Tag Archives: vintage cocktail

Carousel Cocktail

carousel-cocktailA prohibition era style cocktail, the Carousel Cocktail is a modern riff on the oddly named Japalac Cocktail.  Japalac was an extremely popular tinted varnish from Glidden that was heavily advertised on billboards, in magazines, and on radio – so recognizable that it eventually ended up having a cocktail named after it, as was the style (I remember a cocktail named after the TV series “Miami Vice” in the mid-1980s).  After making the rounds of many cocktail lounges, the Japalac Cocktail made its first appearance in print in 1931.

This cocktail has a nice balance between sweet and sour and is not too alcohol forward.

Carousel Cocktail

  • 1 oz bourbon
  • 1 oz Aperol
  • 1 oz raspberry syrup
  • 1 oz lime juice

Shake all with ice and strain into a chilled cocktail glass.  Garnish with a Luxardo cherry.

A Nolet’s Vesper at The Big 4 restaurant and bar, San Francisco

Vesper @ Big 4 Dec 2014
A Nolet’s Vesper at The Big 4

During my 2014 winter holiday travels in the San Francisco Bay Area I made the trek to a few of the wonderful bars and lounges, both historic and new, that San Francisco has to offer.

I remembered that my old friend Peter Mintun once played (for 16 years) at the famous L’Etoile restaurant and bar on Nob Hill, and that it (and the Huntington Hotel it is part of) had recently undergone a multi-million dollar restoration.  The restaurant and bar had changed previously into The Big 4, and the hotel is now known as the Scarlet Huntington San Francisco.  Happily, they have kept the historic feel to the bar and restaurant, and it feels like walking into a piece of San Francisco history.  What a wonderful respite from an afternoon of shopping, and a climb up the famously steep Taylor street to the top of Nob Hill.  The cocktail menu features several classics as well as contemporary craft cocktail creations.  I was treated to a classic Vesper (Ian Fleming’s famous creation from his 1953 novel Casino Royale) made with Nolet’s gin, which brings light floral notes to the vodka and lillet.  Why didn’t I think of using Nolet’s for this cocktail!  I will from now on.

Classic Movie Cocktail Scenes: All About Eve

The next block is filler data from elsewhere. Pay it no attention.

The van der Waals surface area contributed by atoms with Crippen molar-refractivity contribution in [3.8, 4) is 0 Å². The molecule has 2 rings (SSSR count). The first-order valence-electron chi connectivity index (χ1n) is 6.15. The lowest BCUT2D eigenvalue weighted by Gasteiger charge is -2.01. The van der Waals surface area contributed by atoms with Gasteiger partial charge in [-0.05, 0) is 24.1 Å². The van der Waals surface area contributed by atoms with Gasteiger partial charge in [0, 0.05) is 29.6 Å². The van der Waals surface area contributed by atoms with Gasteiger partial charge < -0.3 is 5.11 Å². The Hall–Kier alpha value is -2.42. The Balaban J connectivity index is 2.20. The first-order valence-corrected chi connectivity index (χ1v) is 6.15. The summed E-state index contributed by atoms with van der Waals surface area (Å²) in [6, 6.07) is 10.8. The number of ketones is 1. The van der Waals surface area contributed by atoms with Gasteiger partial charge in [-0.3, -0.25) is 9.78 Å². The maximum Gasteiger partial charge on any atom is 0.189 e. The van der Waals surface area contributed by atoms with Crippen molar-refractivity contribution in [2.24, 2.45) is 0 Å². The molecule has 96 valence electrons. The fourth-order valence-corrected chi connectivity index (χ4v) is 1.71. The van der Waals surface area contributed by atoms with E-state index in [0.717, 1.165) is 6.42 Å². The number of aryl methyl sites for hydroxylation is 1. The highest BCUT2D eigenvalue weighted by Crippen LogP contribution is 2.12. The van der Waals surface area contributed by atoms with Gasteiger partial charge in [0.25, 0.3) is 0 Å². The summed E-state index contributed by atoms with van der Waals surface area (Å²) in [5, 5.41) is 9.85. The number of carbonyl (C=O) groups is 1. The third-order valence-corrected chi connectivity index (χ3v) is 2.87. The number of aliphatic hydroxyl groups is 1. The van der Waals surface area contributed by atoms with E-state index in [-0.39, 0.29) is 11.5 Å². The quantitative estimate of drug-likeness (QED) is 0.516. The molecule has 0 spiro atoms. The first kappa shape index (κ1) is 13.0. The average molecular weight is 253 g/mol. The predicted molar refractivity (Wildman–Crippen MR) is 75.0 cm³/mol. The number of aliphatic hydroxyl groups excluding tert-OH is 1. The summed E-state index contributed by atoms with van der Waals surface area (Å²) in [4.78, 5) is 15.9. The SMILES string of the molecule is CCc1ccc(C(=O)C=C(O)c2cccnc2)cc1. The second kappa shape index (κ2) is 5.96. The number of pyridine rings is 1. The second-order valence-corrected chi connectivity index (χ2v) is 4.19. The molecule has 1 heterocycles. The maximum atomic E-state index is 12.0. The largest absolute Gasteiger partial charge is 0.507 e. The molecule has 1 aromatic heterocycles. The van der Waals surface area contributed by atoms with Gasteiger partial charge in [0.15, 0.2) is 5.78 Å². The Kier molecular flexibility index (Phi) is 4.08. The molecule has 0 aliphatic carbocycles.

All About EveOne of the finest examples of cocktails enhancing a film is writer/director Joseph L. Mankiewicz’s 1950 masterpiece All About Eve.  The story of a Broadway legend, the people in her orbit, and the ruthless newcomer she takes under her wing, it stands out as one of the finest films ever made about the Broadway theater.  A crackling script lets the larger than life Bette Davis rip and tear into everyone and everything around her, aided almost always by a steady stream of Martinis and Champagne.  Whether it’s at a birthday party at her penthouse, or dinner at the exclusive Cub Room inside the Stork Club, cocktails are an essential prop for Miss Davis’ character Margo Channing – much like a cigar was an essential prop for George Burns.

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Classic Movie Cocktail Scenes: The Thin Man

the thin manPerhaps no other single film has done more for popularizing a single cocktail than the delightfully effervescent “Thin Man” film series (or ‘franchise’).  Based on characters created by Dashiell Hammett, the first film in the franchise is an adaptation of his bestselling novel “The Thin Man,” first published in 1934 in the magazine Redbook.  The film was released the same year, and became an instant hit.  Although it was the last novel Hammett would write, it spawned 5 film sequels.

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The Atomic Cocktail

Las Vegas Atomic Test 1951Las Vegas, January 11, 1951 – The US Department of Energy establishes the Nevada Proving Ground (now known as the Nevada Test Site) 65 miles northwest of the city for the testing of nuclear devices.  Little was known about the effects of nuclear blasts at the time, and above ground, or atmospheric, testing was seen as a necessary step towards the development of our atomic future.  Mushroom clouds from these tests could be seen for almost 100 miles, especially from the glamorous hotels and casinos along Fremont Street. Continue reading The Atomic Cocktail

The Egg Sour

eggsEggs have been an integral ingredient in cocktails for at least the last two hundred years.  They add a silky frothiness, and body that a cocktail wouldn’t have otherwise.  The reason the egg was removed from many cocktails in the last few decades was from some bad publicity.  At some point in time it was stated that “eating raw eggs could lead to serious illness from salmonella.”

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